Association for Behavior Analysis International

The Association for Behavior Analysis International® (ABAI) is a nonprofit membership organization with the mission to contribute to the well-being of society by developing, enhancing, and supporting the growth and vitality of the science of behavior analysis through research, education, and practice.


31st Annual Convention; Chicago, IL; 2005

Event Details

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Invited Paper Session #337
The Necessity of a Multi-Scaled Approach for the Analysis of Verbal Behavior
Monday, May 30, 2005
11:00 AM–11:50 AM
Stevens 3 (Lower Level)
Area: VRB; Domain: Theory
CE Instructor: Philip N. Hineline, Ph.D.
Chair: Paul D. Neuman (Bryn Mawr College)
PHILIP N. HINELINE (Temple University)
After completing his B. A. at Hamilton College and Ph.D. at Harvard University, Philip N. Hineline spent three years at the Walter Reed Army Institute of Research before moving to Temple University, where he is now a Professor. He routinely teaches both basic and advanced levels, and maintains a “teaching environment” in his research laboratory, where much of the mentoring occurs between graduate and undergraduate students. Thanks to the initiative of those students, he has received several awards for excellence in teaching: In the spring of 1999, he received the Eleanor Hofkin Award for Excellence in Teaching, from the Alumni Association of the College of Arts and Sciences of Temple University. The following year he received Temple's university-wide "Great Teacher Award," and the "Distinguished Teacher Award" from the College of Arts and sciences. Outside the University, he served first as Associate Editor, as Editor, and then as Review Editor of the Journal of the Experimental Analysis of Behavior. He has been President of the Association for Behavior Analysis, International, as well as of Division 25 of the American Psychological Association. In 1995 he received the award for Distinguished Service to Behavior Analysis from the Society for the Advancement of Behavior Analysis, and in 2002, the Award for Outstanding Contributions to Basic Research, from Division 25 of the APA. His conceptual writing has focused upon the characteristics of explanatory language and the role of those characteristics in the controversies that have confronted behavior analysis. His empirical research has contained a consistent theme, to develop an understanding of behavioral and psychological processes as extended in time.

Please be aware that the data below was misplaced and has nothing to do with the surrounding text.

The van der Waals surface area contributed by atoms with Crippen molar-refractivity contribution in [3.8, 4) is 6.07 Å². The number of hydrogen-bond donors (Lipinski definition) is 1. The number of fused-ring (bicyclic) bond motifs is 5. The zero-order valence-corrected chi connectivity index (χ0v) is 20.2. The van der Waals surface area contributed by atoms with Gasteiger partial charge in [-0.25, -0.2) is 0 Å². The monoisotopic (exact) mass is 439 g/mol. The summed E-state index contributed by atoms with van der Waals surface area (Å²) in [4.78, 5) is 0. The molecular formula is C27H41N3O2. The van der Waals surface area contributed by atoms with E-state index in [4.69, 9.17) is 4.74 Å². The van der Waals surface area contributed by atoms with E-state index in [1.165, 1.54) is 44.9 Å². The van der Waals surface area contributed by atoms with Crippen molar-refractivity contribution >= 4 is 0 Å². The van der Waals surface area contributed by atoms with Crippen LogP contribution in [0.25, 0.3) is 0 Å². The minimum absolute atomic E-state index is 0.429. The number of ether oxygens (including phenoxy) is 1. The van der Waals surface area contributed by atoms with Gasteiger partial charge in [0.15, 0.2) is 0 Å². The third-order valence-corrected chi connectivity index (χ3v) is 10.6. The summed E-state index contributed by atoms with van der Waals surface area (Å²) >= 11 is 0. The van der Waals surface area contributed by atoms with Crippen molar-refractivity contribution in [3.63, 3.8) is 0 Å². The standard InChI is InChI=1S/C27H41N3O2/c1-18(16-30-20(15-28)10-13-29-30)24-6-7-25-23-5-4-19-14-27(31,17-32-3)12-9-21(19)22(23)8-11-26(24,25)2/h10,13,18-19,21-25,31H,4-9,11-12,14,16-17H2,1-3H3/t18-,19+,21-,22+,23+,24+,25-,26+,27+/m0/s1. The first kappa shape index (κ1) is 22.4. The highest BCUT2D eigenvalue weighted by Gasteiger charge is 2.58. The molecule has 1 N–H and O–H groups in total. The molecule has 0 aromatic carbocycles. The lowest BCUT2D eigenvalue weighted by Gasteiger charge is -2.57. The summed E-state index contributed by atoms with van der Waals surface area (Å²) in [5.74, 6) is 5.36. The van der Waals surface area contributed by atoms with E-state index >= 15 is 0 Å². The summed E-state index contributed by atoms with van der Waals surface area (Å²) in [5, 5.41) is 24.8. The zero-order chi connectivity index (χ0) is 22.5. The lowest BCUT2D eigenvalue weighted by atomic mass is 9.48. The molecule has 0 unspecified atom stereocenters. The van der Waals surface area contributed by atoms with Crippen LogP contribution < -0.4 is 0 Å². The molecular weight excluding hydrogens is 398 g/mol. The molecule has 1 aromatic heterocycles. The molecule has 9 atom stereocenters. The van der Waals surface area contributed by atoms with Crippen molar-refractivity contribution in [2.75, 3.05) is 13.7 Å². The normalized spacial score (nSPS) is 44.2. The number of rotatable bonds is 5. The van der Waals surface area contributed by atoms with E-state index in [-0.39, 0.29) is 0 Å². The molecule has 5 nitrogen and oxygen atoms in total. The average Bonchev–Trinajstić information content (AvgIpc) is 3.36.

Abstract: If rate of occurrence is a fundamental dimension of behavior, it follows that behavioral process must be extended in time, for a rate cannot occur in an instant, and a slow rate is just as "real" as a rapid one. This implication seems difficult to grasp, perhaps because one can look right through a slow rate of occurrence, even when it is "right here, right now." In contrast, it is intuitively obvious that the organization of a spatial structure can be understood on multiple scales, each yielding particular characteristics that may or may not be evident when contemplated from a broadened or narrowed viewpoint. Verbal behavior provides examples that may make this general aspect of behavioral process more easily discerned. It should be a straightforward matter to demonstrate the functional independence of multiply-scaled aspects of verbal behavior, extended in time, by examining the co-extensive frequencies of utterances that range in scale from features such as the pronunciation of particular syllables (as in a regional accent) to types of conversations (such as arguments).



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